Scottish Learning Festival

Included in the the sesions I attended was the keynote speech by Fiona Hyslop MSP Cabinet Secretary for Education and Lifelong Learning in which she outlined the central role of learning in supporting the Scottish Government’s strategic objectives. Of particular interest was that of a mention of Information Literacy skills and Dundee Librarians creating a community of Information Literacy skills in her speach in reference to examples of joined up working and GLOW.

She spoke quite a bit about GLOW (a national digital network for Scottish Schools) and referred to it as a truely innovative service on a national basis, recognised by George Lucas who was calling on US Congress to do the same. (Laurie O’Donnell, director of learning and technology at Learning and Teaching Scotland, was named as one of the George Lucas Educational Foundation’s “global six”. Each year, the film-maker’s foundation honours six educationalists who it believes are “reshaping education”. O’Donnell was honoured for his use of information technology.)

With reference to the Curriculum for Excellence (CfE) she said it was skills for learning, skills for life, beyond curricular into life and that there was still much to do: assessments; skills development; professional development for teachers.

In the afternoon I attended a thought provoking session by Ruth Sutton entitled “It ain’t what you do it’s the way that you do it…that’s what gets results” she talked about ‘not the what but the how of teaching’ and that there was ‘not enough focus on the how’ and that there was an ‘enourmous gap between vision and reality’. She also talked about initiatives and spining or weaving plates and that from a personal perspective ‘nothing that we identify as best practice is entirely new’.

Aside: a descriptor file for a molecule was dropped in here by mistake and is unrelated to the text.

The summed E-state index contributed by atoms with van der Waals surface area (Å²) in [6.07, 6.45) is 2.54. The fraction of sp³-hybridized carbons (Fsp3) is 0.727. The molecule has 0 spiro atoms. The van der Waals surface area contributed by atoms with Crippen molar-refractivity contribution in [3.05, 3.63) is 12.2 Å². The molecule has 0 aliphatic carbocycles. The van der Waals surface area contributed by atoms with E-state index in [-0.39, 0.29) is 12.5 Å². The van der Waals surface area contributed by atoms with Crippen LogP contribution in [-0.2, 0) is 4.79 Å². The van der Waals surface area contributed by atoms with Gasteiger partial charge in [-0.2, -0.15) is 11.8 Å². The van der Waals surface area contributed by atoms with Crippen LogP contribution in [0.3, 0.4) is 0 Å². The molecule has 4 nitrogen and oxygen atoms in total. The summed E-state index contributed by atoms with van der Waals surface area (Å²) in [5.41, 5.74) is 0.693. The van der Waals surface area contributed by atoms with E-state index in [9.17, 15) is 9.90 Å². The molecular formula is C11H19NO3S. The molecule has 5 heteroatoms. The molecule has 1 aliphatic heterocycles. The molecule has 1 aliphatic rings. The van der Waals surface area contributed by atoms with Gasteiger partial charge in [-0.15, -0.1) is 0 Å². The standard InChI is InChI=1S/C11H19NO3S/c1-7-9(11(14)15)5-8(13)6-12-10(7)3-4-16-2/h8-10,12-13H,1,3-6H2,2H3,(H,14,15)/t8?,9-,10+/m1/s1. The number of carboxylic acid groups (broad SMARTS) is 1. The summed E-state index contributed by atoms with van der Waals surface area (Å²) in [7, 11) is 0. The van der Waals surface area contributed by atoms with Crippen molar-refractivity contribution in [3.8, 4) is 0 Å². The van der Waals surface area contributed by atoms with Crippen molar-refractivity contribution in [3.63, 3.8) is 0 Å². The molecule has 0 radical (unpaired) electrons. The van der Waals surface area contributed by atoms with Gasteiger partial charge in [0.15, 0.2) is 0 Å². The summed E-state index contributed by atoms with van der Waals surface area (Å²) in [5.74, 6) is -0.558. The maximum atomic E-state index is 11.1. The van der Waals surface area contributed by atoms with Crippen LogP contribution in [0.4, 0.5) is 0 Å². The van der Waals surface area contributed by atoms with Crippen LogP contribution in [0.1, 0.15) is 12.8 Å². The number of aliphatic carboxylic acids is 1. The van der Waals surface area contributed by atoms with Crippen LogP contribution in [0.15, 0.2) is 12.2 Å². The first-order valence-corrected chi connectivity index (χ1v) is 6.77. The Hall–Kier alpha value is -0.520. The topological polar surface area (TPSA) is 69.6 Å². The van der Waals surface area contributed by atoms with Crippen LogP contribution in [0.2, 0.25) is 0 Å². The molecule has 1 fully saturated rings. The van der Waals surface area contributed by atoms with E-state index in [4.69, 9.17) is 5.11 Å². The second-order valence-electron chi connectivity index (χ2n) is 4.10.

With reference to research and practitioners – she talked about ‘how do we get the water to the end of the furrow’ which I though was a good analogy for getting research out into practice something which the library and information profession research community has looked at. On Assessments – Assesment for Learning (AfL) was more like Assessment for Teachers however teachers that support Assessment for Learning would not go back. Also there needed to be a move from ‘plan for coverage to planning for learning’.

She talked a little about Limbic Learning (a new term for me) which is all about using the part of the brain which deals with emotion, experiences and habits – helps the telling into habits from knowing into doing. According to Sutton Limbic Learning is the key to challenge traditional approach to teachers’ professional development. Returning to the how not the what she said that Curriculum for Excellence needs to be defined as the how not the what.

The afternoon’s keynote Reforming the High School Curriculum: Tools for Raising Quality of Learning and Improving Equity, Richard Teese, Professor of Post Compulsory Education Training and Director of the Centre for Post Compulsory Education and Lifelong Learning, University of Melbourne. He sees CfE as far sighted and ambitious and that it will tax Scottish schools on two major fronts: how to raise the quality of learning of many students and how to ensure that all young people build well on a succesful experience of school. He says progress on both these fronts will require strong incentives. His keynote included identifying some of the key challenges for Scotland in the context of CfE.